The Housemaster at NASA
“Did you know your housemaster is working at NASA?” my mom blurted over the phone before I could even say hello. Obviously out of touch with the news, I responded, “Who, Dava? No way. I just saw her at dinner.”
I met Dava Newman (“Suiting Up,” July/August 2015) during my first night in Baker House, when she and her husband, Gui, introduced themselves to the new freshmen. That was the only time I ever heard Dava speak of her work as a Course 16 professor, because after that, our conversations focused on simpler topics than the complexities of flexible membranes in space. I saw Dava everywhere—on campus, in the dining hall, in the gym—and we would talk about everything from our favorite salad dressings to what I was doing over the weekend.
Dava was never catalogued as one of the scary, intimidating MIT professors in my mind. She was a friend, an advisor, and a kind of motherly figure around Baker who always made me smile and feel I was welcome. When I was at my worst, with the stresses of MIT bearing down, seeing Dava and Gui stroll into the Baker dining hall in their gym clothes always made me feel that professors truly are just like us.
I’m sure I can speak for all the Bakerites in saying that we will miss Dava’s presence and the hard work she has put into making Baker what it is today. While she may not be around next year to slip me a few extra taco tickets at the semesterly Taco Truck study break, I know she’ll be helping an even greater cause in Washington, D.C.
Kelly McGee ’17
System Dynamics in Dresden
Jay W. Forrester shaped my life in unexpected ways back in 2007, when I had the opportunity to chat with him over coffee during an MIT workshop (“The Many Careers of Jay Forrester,” July/August 2015).
When I met Professor Forrester, I was working in Saxony for a premium car manufacturer. Helping ramp up production of the car plant had been like going through a second German reunification at a fast pace as cultures from West and East Germany met to achieve a shared vision. An organization is (in some broader sense) a replication of the larger society, with all its challenges. Policies at the plant and changes in the network of personal relationships there had (often subtle) implications for the overall work outcome, but understanding these dynamics was proving difficult.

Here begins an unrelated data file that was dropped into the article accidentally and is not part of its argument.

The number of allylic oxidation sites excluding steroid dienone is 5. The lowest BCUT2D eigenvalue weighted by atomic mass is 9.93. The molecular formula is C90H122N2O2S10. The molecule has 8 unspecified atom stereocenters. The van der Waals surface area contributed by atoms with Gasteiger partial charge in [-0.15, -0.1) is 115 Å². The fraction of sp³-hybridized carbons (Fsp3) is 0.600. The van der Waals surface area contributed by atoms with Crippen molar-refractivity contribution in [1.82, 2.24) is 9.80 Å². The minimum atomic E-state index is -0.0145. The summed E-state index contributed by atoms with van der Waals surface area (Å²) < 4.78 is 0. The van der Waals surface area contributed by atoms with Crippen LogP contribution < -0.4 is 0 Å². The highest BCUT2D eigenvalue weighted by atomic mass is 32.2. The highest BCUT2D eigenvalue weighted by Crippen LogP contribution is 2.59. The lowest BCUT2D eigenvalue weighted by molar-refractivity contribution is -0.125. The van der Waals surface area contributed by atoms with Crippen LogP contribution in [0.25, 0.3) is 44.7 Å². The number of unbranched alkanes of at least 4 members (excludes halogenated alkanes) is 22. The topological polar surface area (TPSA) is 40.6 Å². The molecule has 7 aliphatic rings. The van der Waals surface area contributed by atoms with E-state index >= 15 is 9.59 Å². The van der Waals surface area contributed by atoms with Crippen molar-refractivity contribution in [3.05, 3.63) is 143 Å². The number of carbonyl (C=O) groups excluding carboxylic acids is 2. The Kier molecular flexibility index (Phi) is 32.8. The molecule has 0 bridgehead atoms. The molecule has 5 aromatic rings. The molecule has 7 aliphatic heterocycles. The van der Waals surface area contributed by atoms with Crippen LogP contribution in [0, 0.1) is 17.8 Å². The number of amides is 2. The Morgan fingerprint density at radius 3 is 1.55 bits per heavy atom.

At the MIT workshop we discussed learning to see the connections within the larger social field and how they are embedded in existing feedback systems. What still sticks in my mind from my short chat with Jay is his saying, “Don’t fear objection by others—in the end, you learn for yourself!”
With a personal dream to establish a System Dynamics Institute here in Dresden, I recently initiated Dresden U.Lab Hub and X Prize Think Tank Dresden, hoping that both may work as door openers into an uncharted yet fascinating future. As Jay observed, one should always go through doors that look like an interesting opportunity!
A Memorable Chemistry Final
There is only one final exam that i can date from my four years at MIT. In May of 1952, I took the final for organic chemistry, a course that I thoroughly detested. At that time, it took brute-force memorization to learn organic, for undergraduates were not yet taught to use basic principles to predict chemical interactions.
I was horrified to find that the final exam consisted of eight steps in a chemical process leading to synthesis of penicillin. I felt like a complete fool, for I had attended course lectures given by Professor John Clark Sheehan, who synthesized penicillin. In later years I would tell my students how important it is to understand what makes your professors tick, using my story as an example. My experience is burned in my memory, for I married my high school sweetheart on May 31, 1952. The organic final left me in very poor condition for the wedding, so I will never forget what Professor Sheehan did to me!
Your article about Professor Sheehan (“Solving the ‘Impossible Problem,’” July/August 2015) leads to questions. Sheehan apparently succeeded in the synthesis in 1956. So what process had he used in the 1952 exam? Did he then know the steps in the process but not how to achieve them? And if so, how could he have expected MIT undergraduates to give him the answers? If he did benefit from our answers, perhaps we should have been listed as co-discoverers of the synthesis process!
William L.R. Rice ’53
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